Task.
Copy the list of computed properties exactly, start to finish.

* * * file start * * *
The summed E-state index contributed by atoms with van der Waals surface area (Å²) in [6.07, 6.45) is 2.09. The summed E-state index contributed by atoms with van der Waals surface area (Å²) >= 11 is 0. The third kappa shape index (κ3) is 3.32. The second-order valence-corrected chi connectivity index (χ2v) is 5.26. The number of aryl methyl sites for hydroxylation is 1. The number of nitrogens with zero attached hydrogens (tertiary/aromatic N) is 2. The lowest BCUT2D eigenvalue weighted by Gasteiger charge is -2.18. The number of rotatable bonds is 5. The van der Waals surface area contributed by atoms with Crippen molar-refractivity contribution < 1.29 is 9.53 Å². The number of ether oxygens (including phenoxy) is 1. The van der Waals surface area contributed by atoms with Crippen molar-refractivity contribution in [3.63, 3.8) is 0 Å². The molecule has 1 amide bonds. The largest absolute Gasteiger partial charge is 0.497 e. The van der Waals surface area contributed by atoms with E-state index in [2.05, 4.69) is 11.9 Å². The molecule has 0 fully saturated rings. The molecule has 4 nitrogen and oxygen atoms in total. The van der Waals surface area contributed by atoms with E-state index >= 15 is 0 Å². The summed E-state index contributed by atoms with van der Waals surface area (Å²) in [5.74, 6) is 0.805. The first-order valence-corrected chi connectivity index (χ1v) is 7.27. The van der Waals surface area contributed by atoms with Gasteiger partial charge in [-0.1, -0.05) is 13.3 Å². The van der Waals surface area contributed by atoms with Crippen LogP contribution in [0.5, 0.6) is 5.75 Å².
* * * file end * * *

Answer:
The summed E-state index contributed by atoms with van der Waals surface area (Å²) in [6.07, 6.45) is 2.09. The summed E-state index contributed by atoms with van der Waals surface area (Å²) >= 11 is 0. The third kappa shape index (κ3) is 3.32. The second-order valence-corrected chi connectivity index (χ2v) is 5.26. The number of aryl methyl sites for hydroxylation is 1. The number of nitrogens with zero attached hydrogens (tertiary/aromatic N) is 2. The lowest BCUT2D eigenvalue weighted by Gasteiger charge is -2.18. The number of rotatable bonds is 5. The van der Waals surface area contributed by atoms with Crippen molar-refractivity contribution < 1.29 is 9.53 Å². The number of ether oxygens (including phenoxy) is 1. The van der Waals surface area contributed by atoms with Crippen molar-refractivity contribution in [3.63, 3.8) is 0 Å². The molecule has 1 amide bonds. The largest absolute Gasteiger partial charge is 0.497 e. The van der Waals surface area contributed by atoms with E-state index in [2.05, 4.69) is 11.9 Å². The molecule has 0 fully saturated rings. The molecule has 4 nitrogen and oxygen atoms in total. The van der Waals surface area contributed by atoms with E-state index >= 15 is 0 Å². The summed E-state index contributed by atoms with van der Waals surface area (Å²) in [5.74, 6) is 0.805. The first-order valence-corrected chi connectivity index (χ1v) is 7.27. The van der Waals surface area contributed by atoms with Gasteiger partial charge in [-0.1, -0.05) is 13.3 Å². The van der Waals surface area contributed by atoms with Crippen LogP contribution in [0.5, 0.6) is 5.75 Å².